I heard from a friend last night that in some states nurses are being hired with six-figure starting salaries. While I’d never considered nursing before, it could be an interesting option after finishing my thesis. I feel like ‘Dr. Michael Burns, R.N.’ would be a great title, and cause quite a bit of confusion amongst doctors at the hospital who would take shots at a man who was a nurse and not a ‘doctor’. Also, if I could deal with the piss, puke, and shit; I’d make way more than any academic position.

All of that said….what are the non-academic back-up plans others have been considering? I think this is an important discussion that some of us may be avoiding…..

‘The unity of the philosophical in question: a workshop on continental and analytic philosophy’

(this may be of interest to some. note that there are travel grants available to PG students)

‘The unity of the philosophical in question: a workshop on continental and analytic philosophy’, to be held at the University of Dundee on October 27, 2010

2 – 3
Sherah Bloor (LaTrobe University), “The idea of the divide as a dual perspective upon ‘the whole’”.
Ricky Sebold (LaTrobe University), “Are Continental philosophers idealists?”
3 – 4
Simon Glendinning (LSE), “The unity of the philosophical in question: interference and opacity within philosophical communication today”
4 – 5
Jack Reynolds (LaTrobe University), “Analytic Versus Continental? A methodological aporia?”
5 – 6
James Chase (University of Tasmania), “Steering clear of Rorty”
6 – 6:30
Closing remarks
All papers to take place in Room 2F15 Dalhousie Building
The workshop is free and open to all. Please register interest with James Williams
There are small grants for travel in the UK available to postgraduate students for attendance at the workshop. Contact James as soon as possible with a short account of why you wish to participate and what funding you require.
Contact: James Williams,
This workshop is staged with the support of the Australian Research Council and the School of Humanities, University of Dundee

speculations arrives

[i know this announcement has been making the rounds, but one more won’t hurt. of particular interest is austin smidt’s book review, not that i get a nod in it or anything…..but well done Paul and the gang….]

The first volume of Speculations is now online. Speculations is a journal dedicated to research into speculative realism and post-continental philosophy. Our aim is to facilitate discussion about ongoing developments within these emerging movements and related disciplines. The journal is open access and peer-reviewed.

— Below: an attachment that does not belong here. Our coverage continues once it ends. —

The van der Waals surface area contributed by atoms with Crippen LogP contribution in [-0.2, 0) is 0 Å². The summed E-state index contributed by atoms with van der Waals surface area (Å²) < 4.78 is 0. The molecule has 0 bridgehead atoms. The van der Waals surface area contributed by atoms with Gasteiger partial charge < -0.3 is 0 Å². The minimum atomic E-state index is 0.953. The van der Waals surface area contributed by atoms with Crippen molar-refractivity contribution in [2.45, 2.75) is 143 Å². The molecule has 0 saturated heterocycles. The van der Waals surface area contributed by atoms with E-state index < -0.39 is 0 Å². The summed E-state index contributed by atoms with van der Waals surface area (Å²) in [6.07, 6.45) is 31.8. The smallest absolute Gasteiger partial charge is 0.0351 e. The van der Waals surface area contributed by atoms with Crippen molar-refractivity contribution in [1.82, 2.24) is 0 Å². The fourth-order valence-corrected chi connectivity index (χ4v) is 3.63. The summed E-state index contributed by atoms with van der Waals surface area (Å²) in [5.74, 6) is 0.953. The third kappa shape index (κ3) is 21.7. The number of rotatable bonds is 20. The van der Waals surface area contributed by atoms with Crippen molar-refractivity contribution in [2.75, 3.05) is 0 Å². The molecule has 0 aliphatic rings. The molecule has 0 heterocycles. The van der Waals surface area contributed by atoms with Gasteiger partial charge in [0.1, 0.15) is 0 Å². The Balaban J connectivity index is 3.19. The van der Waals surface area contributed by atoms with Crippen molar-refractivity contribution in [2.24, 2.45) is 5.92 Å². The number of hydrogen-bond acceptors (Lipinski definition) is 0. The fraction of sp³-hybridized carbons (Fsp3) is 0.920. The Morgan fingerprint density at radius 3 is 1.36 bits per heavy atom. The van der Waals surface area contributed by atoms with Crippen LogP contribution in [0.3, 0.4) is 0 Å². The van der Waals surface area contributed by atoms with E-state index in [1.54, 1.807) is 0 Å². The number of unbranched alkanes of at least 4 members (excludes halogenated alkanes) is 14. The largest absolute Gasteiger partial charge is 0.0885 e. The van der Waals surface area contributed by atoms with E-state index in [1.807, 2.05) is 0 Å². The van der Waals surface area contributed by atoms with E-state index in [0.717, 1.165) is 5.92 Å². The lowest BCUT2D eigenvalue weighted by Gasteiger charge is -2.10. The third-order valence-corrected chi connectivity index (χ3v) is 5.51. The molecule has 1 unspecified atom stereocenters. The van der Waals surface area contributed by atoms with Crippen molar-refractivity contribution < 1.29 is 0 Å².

Information about how to access the various formats can be found at our website. The journal is available in a physical print on demand format. As a free PDF. And individual PDFs of the articles can be downloaded at our site.

my first journal article, now online

please excuse the self promotion, but i was pleasantly surprised to see that an article i’ve written has finally been published in the new issue of the heythrop journal. The article is entitled ‘The Self and Society in Kierkegaard’s Anti-Climacus Writings’, and if you have access you can read it here.

if anyone without access to the journal has interest in reading it, let me know and i can email you a copy.

new IJZS issue

while avoiding ‘real work’ i’ve been browsing the new issue of the international journal of zizek studies and think two pieces are of note to anyone reading this.

The first is Peter Gratton’s review essay of Adrian Johnstons The Cadence of Change. While being a good review of a worth reading book, Gratton brings up some very important/interesting issues regarding Johnston’s discussion of the pre-evental in Badiou’s thought, affect, and the role of philosophy in thinking through actual political engagement. I also think he rightly draws attention to the thin line between the recent obsession with notions of the ‘event’, and the competing obsession with the ‘new’ offered by capitalist culture.

To digress a bit, I found it reassuring to see Gratton taking seriously the question of the pre-evental in Badiou (and Johston’s work), as when I gave a paper on that topic at a conference in the states this spring, I was shocked by the hostile response I received. One fellow presenter in particular seemed to think that there is no need to talk about the ‘problem of the pre-evental’ in Badiou’s work, as in the chapter on forcing in Being and Event he already gives us a theory of the pre-evental. (Personally, I think that is equivalent to saying we shouldn’t have invented flying machines because Michelangelo already sketched out some great options) That said, I’m planning on talking about the issue of affectivity and the pre-evental in the paper I’ll be preparing for this year’s SPEP conference, so I’ll hopefully post some notes here in the autumn while I’m getting it ready.